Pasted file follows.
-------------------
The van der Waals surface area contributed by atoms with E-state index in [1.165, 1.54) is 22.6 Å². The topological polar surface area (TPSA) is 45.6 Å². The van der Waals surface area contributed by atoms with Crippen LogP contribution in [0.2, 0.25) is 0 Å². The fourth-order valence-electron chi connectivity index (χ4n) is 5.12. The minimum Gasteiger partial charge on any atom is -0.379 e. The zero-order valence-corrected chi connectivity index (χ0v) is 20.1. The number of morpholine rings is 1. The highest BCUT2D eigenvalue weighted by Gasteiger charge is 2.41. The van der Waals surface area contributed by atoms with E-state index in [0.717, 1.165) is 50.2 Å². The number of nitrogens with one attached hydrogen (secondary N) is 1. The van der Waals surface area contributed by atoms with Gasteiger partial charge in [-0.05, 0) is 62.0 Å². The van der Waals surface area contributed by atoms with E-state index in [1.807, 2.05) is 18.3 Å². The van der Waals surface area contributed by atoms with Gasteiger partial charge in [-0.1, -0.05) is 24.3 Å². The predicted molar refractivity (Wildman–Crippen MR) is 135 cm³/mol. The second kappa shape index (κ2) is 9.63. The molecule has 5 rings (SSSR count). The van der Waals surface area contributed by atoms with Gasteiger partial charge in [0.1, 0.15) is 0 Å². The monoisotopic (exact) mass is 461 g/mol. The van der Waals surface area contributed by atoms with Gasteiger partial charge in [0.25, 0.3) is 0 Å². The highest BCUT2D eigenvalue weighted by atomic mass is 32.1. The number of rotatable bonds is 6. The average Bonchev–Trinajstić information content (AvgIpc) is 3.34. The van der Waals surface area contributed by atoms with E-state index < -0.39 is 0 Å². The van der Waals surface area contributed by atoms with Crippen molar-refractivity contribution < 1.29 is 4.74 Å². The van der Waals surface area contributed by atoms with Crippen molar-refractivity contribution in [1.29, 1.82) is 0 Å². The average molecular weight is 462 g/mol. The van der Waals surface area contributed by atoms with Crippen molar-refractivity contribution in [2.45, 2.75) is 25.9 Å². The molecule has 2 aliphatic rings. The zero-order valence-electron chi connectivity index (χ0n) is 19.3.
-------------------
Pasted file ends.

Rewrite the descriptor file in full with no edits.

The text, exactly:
The van der Waals surface area contributed by atoms with E-state index in [1.165, 1.54) is 22.6 Å². The topological polar surface area (TPSA) is 45.6 Å². The van der Waals surface area contributed by atoms with Crippen LogP contribution in [0.2, 0.25) is 0 Å². The fourth-order valence-electron chi connectivity index (χ4n) is 5.12. The minimum Gasteiger partial charge on any atom is -0.379 e. The zero-order valence-corrected chi connectivity index (χ0v) is 20.1. The number of morpholine rings is 1. The highest BCUT2D eigenvalue weighted by Gasteiger charge is 2.41. The van der Waals surface area contributed by atoms with E-state index in [0.717, 1.165) is 50.2 Å². The number of nitrogens with one attached hydrogen (secondary N) is 1. The van der Waals surface area contributed by atoms with Gasteiger partial charge in [-0.05, 0) is 62.0 Å². The van der Waals surface area contributed by atoms with E-state index in [1.807, 2.05) is 18.3 Å². The van der Waals surface area contributed by atoms with Gasteiger partial charge in [-0.1, -0.05) is 24.3 Å². The predicted molar refractivity (Wildman–Crippen MR) is 135 cm³/mol. The second kappa shape index (κ2) is 9.63. The molecule has 5 rings (SSSR count). The van der Waals surface area contributed by atoms with Gasteiger partial charge in [0.1, 0.15) is 0 Å². The monoisotopic (exact) mass is 461 g/mol. The van der Waals surface area contributed by atoms with Gasteiger partial charge in [0.25, 0.3) is 0 Å². The highest BCUT2D eigenvalue weighted by atomic mass is 32.1. The number of rotatable bonds is 6. The average Bonchev–Trinajstić information content (AvgIpc) is 3.34. The van der Waals surface area contributed by atoms with E-state index < -0.39 is 0 Å². The van der Waals surface area contributed by atoms with Crippen molar-refractivity contribution < 1.29 is 4.74 Å². The van der Waals surface area contributed by atoms with Crippen molar-refractivity contribution in [1.29, 1.82) is 0 Å². The average molecular weight is 462 g/mol. The van der Waals surface area contributed by atoms with Crippen molar-refractivity contribution in [2.45, 2.75) is 25.9 Å². The molecule has 2 aliphatic rings. The zero-order valence-electron chi connectivity index (χ0n) is 19.3.